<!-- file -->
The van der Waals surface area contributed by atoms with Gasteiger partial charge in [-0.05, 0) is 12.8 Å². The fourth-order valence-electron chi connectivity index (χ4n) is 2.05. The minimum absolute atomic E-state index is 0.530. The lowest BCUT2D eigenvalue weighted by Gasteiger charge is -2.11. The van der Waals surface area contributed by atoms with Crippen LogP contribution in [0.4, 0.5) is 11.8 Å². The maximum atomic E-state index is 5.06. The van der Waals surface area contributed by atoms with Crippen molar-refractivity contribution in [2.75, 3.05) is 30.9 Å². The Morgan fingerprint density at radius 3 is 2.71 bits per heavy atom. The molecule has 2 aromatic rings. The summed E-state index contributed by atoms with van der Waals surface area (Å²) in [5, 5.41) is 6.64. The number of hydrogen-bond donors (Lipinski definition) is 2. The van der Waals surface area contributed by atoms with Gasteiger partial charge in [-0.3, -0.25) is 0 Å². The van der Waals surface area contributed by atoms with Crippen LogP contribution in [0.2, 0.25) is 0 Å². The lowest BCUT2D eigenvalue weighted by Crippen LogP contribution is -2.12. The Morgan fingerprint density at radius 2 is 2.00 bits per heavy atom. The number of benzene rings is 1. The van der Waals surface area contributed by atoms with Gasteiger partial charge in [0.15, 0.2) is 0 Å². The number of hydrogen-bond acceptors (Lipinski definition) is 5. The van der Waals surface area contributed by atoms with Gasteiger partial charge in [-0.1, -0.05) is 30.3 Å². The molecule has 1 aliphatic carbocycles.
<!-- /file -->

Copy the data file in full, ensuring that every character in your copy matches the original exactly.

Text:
The van der Waals surface area contributed by atoms with Gasteiger partial charge in [-0.05, 0) is 12.8 Å². The fourth-order valence-electron chi connectivity index (χ4n) is 2.05. The minimum absolute atomic E-state index is 0.530. The lowest BCUT2D eigenvalue weighted by Gasteiger charge is -2.11. The van der Waals surface area contributed by atoms with Crippen LogP contribution in [0.4, 0.5) is 11.8 Å². The maximum atomic E-state index is 5.06. The van der Waals surface area contributed by atoms with Crippen molar-refractivity contribution in [2.75, 3.05) is 30.9 Å². The Morgan fingerprint density at radius 3 is 2.71 bits per heavy atom. The molecule has 2 aromatic rings. The summed E-state index contributed by atoms with van der Waals surface area (Å²) in [5, 5.41) is 6.64. The number of hydrogen-bond donors (Lipinski definition) is 2. The van der Waals surface area contributed by atoms with Gasteiger partial charge in [-0.3, -0.25) is 0 Å². The van der Waals surface area contributed by atoms with Crippen LogP contribution in [0.2, 0.25) is 0 Å². The lowest BCUT2D eigenvalue weighted by Crippen LogP contribution is -2.12. The Morgan fingerprint density at radius 2 is 2.00 bits per heavy atom. The number of benzene rings is 1. The van der Waals surface area contributed by atoms with Gasteiger partial charge in [0.15, 0.2) is 0 Å². The number of hydrogen-bond acceptors (Lipinski definition) is 5. The van der Waals surface area contributed by atoms with Gasteiger partial charge in [-0.1, -0.05) is 30.3 Å². The molecule has 1 aliphatic carbocycles.